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William Kennedy 
52 days ago
I have sixteen tables. All are the same fields names, type and number of fields in each record.  Table Named DN1T through DN16T.  I need to combine all the tables periodically into table AllT and run a series of special reports.  I want to execute the process with an action button.  I will need to delete all records from the previous AllT table before combining the tables.   Been trying to make this work all week no luck.  I must be missing something.

IDAutoNumber and Key
DateCDate/Time
PayeeNumber Tied to Combo Box (Same Combo Payee Table used for all Tables)
CategoryNumber Tied to Combo Box (Same Combo Category Table used for all Tables)
ClassNumber Tied to Combo Box (Same Combo Class Table used for all Tables)
DescriptionShort Text
DebitCurrency
CreditCurrency
AmountCalculated[Credit]-[Debit]
ValidatedYes/No
AcctShort TextDefault Value different for each Table
Kevin Robertson
52 days ago
Why do you have 16 Tables that are exactly the same?

Too Many Tables

AmountCalculated shouldn't be stored in the table See: Calculated Fields
William Kennedy
52 days ago
Each table is a different account controlled by a different individual without access to the other accounts.
Kevin Yip
52 days ago
Hi William, if the tables have the same autonumber primary key values, they will cause duplicates in the new table.  So the new table will need its own autonumber PKs.

FYI: SQL Server allows "row-level security," which forbids certain users to see certain rows.  That would be a more robust solution.  Consider this in case you use SQL Server in the future.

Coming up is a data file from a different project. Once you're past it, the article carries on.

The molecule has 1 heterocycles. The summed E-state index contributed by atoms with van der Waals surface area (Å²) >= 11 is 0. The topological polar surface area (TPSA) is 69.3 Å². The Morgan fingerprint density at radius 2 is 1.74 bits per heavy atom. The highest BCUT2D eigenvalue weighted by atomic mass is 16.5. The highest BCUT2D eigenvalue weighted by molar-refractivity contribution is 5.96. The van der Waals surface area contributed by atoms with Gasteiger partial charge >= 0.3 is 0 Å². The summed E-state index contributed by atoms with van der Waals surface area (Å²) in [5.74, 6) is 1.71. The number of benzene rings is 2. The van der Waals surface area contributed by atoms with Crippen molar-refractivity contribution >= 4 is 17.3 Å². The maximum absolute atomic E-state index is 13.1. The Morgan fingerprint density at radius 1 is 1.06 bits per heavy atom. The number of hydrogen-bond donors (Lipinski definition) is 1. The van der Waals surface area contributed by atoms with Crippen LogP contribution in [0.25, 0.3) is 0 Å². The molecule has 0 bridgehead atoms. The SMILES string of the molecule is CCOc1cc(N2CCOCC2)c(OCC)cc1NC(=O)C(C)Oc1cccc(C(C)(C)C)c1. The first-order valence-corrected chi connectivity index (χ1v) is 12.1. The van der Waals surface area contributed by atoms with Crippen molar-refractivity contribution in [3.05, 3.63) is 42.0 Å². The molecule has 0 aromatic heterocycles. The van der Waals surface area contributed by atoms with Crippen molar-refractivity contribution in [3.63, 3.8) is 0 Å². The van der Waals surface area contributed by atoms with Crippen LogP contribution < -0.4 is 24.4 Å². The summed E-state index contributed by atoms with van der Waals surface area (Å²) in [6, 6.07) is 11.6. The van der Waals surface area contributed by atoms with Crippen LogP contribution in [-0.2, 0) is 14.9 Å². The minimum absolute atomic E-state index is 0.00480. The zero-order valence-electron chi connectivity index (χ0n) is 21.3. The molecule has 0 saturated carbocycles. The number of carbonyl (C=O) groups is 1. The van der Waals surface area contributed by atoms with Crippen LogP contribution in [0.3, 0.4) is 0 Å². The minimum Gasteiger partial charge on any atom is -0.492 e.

Scott Axton
51 days ago
Without knowing the structure of the rest of your database it's pretty difficult to advise you.
The issue you have now is what happens when you grow? Assuming the each table is for a sales person, what if you hire 3 more people next week?  You would have to change lots of tables, forms, reports, etc.

What happens to the accounts of the DN8T records if that individual leaves next month?

The way you describe it so far your db is definitely not normalized.  In addition to the Too Many Tables video Kevin gave you check out the Normalizing Data.

Check out the Access Security Seminar for more on properly setting up your data base so that users can only see their own data.

If you absolutely don't want to make the change you could always look at the Union Query.  You can combine the tables but this type of query is read only.
No adding or editing of records.
Richard Rost
50 days ago
Use one table with account IDs.
William Kennedy
49 days ago
That is what I am trying now.  Is it possible to generate a Running Balance using the Date Field rather then the ID field?

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